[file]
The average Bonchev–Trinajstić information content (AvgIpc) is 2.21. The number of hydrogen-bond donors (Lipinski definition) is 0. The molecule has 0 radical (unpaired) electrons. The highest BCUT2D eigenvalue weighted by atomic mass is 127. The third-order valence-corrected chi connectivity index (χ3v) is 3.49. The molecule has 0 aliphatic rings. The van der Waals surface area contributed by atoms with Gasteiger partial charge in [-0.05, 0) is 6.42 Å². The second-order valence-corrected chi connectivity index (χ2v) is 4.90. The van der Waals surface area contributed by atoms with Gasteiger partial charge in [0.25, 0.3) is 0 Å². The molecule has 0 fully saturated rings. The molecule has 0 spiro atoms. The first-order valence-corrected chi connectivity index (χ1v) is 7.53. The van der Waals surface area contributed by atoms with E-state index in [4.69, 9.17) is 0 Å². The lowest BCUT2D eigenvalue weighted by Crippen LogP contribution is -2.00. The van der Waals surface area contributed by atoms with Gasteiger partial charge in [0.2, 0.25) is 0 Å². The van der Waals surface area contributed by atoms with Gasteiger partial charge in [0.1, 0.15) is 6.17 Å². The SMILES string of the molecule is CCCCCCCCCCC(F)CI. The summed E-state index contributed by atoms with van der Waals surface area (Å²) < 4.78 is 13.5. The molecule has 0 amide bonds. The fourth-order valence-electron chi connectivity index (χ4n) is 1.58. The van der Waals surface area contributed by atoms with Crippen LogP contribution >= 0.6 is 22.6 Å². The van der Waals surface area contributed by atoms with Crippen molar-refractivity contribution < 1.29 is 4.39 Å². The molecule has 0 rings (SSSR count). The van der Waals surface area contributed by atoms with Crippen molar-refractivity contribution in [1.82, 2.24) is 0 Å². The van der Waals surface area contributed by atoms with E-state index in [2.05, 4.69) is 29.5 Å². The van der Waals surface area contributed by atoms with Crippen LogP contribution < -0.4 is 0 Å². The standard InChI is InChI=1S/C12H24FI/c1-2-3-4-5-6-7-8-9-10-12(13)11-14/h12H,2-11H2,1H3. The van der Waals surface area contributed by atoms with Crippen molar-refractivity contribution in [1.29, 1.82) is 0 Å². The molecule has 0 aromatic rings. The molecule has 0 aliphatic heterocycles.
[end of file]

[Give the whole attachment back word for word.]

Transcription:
The average Bonchev–Trinajstić information content (AvgIpc) is 2.21. The number of hydrogen-bond donors (Lipinski definition) is 0. The molecule has 0 radical (unpaired) electrons. The highest BCUT2D eigenvalue weighted by atomic mass is 127. The third-order valence-corrected chi connectivity index (χ3v) is 3.49. The molecule has 0 aliphatic rings. The van der Waals surface area contributed by atoms with Gasteiger partial charge in [-0.05, 0) is 6.42 Å². The second-order valence-corrected chi connectivity index (χ2v) is 4.90. The van der Waals surface area contributed by atoms with Gasteiger partial charge in [0.25, 0.3) is 0 Å². The molecule has 0 fully saturated rings. The molecule has 0 spiro atoms. The first-order valence-corrected chi connectivity index (χ1v) is 7.53. The van der Waals surface area contributed by atoms with E-state index in [4.69, 9.17) is 0 Å². The lowest BCUT2D eigenvalue weighted by Crippen LogP contribution is -2.00. The van der Waals surface area contributed by atoms with Gasteiger partial charge in [0.2, 0.25) is 0 Å². The van der Waals surface area contributed by atoms with Gasteiger partial charge in [0.1, 0.15) is 6.17 Å². The SMILES string of the molecule is CCCCCCCCCCC(F)CI. The summed E-state index contributed by atoms with van der Waals surface area (Å²) < 4.78 is 13.5. The molecule has 0 amide bonds. The fourth-order valence-electron chi connectivity index (χ4n) is 1.58. The van der Waals surface area contributed by atoms with Crippen LogP contribution >= 0.6 is 22.6 Å². The van der Waals surface area contributed by atoms with Crippen molar-refractivity contribution < 1.29 is 4.39 Å². The molecule has 0 rings (SSSR count). The van der Waals surface area contributed by atoms with Crippen molar-refractivity contribution in [1.82, 2.24) is 0 Å². The van der Waals surface area contributed by atoms with E-state index in [2.05, 4.69) is 29.5 Å². The van der Waals surface area contributed by atoms with Crippen LogP contribution < -0.4 is 0 Å². The standard InChI is InChI=1S/C12H24FI/c1-2-3-4-5-6-7-8-9-10-12(13)11-14/h12H,2-11H2,1H3. The van der Waals surface area contributed by atoms with Crippen molar-refractivity contribution in [1.29, 1.82) is 0 Å². The molecule has 0 aromatic rings. The molecule has 0 aliphatic heterocycles.